D. Swords says:

    Hello everyone.

    I agree with Bob in that we don’t need another law. Police can enforce the ones they have in order to get the job done.

    Most states, Ohio included, have applicable laws.

    I, for one, don’t think it should be a Federal problem. I believe they have enough to keep them busy.

  7. Carla F
    Carla F says:

    I’d like to second what Queen said. There is such a thing as too much multi-tasking. I drove home the other day watching a woman drinking coffee, smoking a cigarette, and talking on the phone. What amazed me was when she made a right-hand turn. My mom always said God should’ve given mothers 4 hands, but I didn’t know He’d actually gone and *done* it!

    A report ten years ago said people tend to look down more when they’re talking on the phone and driving, thus reducing their view of what’s ahead and limiting their reaction time. I got a Bluetooth recently and damned if I didn’t notice, I look down while I’m talking on it and driving. The best course of action in my mind is, unless someone’s bleeding or something’s on fire, the call can wait.

  8. queenofmean
    queenofmean says:

    It is amazing how many people do stupid things while driving. I’m really surprised there aren’t more accidents. It’s unfortunate that common sense has to be legislated.

  9. Terry
    Terry says:

    And I saw a driver ‘talking’ to her hearing-impaired passenger. Thank goodness when I saw it, they were in a parking lot and not on the interstate, but sheesh.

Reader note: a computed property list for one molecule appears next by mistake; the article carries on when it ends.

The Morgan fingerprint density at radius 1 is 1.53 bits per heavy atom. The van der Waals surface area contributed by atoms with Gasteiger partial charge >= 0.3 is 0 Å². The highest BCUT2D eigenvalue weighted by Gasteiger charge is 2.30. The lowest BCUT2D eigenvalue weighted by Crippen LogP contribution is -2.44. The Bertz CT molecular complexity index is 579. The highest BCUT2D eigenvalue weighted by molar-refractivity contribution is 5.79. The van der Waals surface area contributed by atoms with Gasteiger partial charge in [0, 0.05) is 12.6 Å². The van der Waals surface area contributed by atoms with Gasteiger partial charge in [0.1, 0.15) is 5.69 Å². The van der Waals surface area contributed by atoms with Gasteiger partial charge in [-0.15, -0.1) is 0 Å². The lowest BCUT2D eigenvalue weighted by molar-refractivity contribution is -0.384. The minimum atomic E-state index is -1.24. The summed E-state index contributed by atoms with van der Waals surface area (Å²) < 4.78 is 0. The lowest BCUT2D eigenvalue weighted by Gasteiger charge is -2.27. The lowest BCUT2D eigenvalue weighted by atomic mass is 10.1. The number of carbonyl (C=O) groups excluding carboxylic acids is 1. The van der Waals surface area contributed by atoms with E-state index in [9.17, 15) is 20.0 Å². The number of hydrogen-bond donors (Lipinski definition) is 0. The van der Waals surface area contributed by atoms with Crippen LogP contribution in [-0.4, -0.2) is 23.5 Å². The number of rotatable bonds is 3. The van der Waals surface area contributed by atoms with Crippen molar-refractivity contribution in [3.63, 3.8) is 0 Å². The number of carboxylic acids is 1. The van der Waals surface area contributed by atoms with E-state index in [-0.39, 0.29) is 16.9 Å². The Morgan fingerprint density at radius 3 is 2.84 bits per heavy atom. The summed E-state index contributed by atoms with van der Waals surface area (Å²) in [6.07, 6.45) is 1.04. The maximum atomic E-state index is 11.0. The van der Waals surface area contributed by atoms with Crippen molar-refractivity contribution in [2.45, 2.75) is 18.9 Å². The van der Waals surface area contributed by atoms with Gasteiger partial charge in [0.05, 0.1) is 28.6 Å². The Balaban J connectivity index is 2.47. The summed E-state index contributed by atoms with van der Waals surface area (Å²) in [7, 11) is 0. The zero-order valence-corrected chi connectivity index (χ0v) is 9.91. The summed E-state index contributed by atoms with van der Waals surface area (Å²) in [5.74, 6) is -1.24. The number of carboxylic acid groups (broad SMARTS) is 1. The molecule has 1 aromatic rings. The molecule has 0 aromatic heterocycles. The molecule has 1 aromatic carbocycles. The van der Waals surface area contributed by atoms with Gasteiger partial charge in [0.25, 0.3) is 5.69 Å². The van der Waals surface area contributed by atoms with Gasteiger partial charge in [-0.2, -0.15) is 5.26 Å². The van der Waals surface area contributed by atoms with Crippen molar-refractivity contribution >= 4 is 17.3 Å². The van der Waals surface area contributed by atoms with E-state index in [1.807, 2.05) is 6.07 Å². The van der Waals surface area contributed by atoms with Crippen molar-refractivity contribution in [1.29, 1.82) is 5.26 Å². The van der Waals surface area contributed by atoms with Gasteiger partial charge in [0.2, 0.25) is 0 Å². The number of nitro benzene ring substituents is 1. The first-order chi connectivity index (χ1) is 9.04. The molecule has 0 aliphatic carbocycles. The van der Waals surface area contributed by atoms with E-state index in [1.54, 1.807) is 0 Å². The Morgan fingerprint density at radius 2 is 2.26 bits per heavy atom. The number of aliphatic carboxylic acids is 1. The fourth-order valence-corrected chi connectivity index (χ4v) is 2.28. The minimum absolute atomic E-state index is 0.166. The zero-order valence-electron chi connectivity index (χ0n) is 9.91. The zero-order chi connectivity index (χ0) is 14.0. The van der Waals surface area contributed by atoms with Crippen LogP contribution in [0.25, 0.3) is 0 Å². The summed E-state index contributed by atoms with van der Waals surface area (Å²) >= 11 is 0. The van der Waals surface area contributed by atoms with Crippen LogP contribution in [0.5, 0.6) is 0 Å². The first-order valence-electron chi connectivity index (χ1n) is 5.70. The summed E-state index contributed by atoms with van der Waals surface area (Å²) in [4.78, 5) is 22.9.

10. Lee Lofland
    Lee Lofland says:

    I knew better than to mention any politician, but I hoped I’d squeak by with this one because I agree with him, on this issue.

    I really don’t care how it’s dealt with – included in another law, etc. I just want to see something done. Texting while driving is really, really dangerous.

    Bob. Let’s not forget the people who eat a bowl of cereal while driving. I used to see that all the time when we lived in California. I saw it once or twice in Boston, too.

  11. SZ
    SZ says:

    I think AZ also has a law for “stupid motorists” It revolves around storm closings. If we as a tribe really need a law to see this is dangerous, so be it. I think an all encompassing one like a “dangerous motorist” law should suffice.

  12. Bob Mueller
    Bob Mueller says:

    If Chuck Schumer told me the sky was blue and no rain was expected, I’d go to the window to check, and still carry an umbrella.

    That said, yes, texting is dangerous. So is eating, adjusting the music, reading, writing a check, or any of a multitude of things I’ve seen riding funeral escorts. The answer is not to write a specific ban on texting. That will be necessity be very narrow, and not do anything to curtail other dangerous activities. Anything that distracts a driver from the task at hand–driving–should be addressed, and it’s impossible to write a law that individually addresses every possible infraction. But politicians are jumping on the “ban texting” bandwagon so they can say they’re “doing something.”

    The better answer is to re-write the reckless operation laws, such as Ohio RC 4511.20 and 4511.202. Set up increased penalties for repeat offenses, and different penalties for different levels of offense. Weaving? Minor misdemeanor. Cause a crash? M4. Crash with injuries? M1.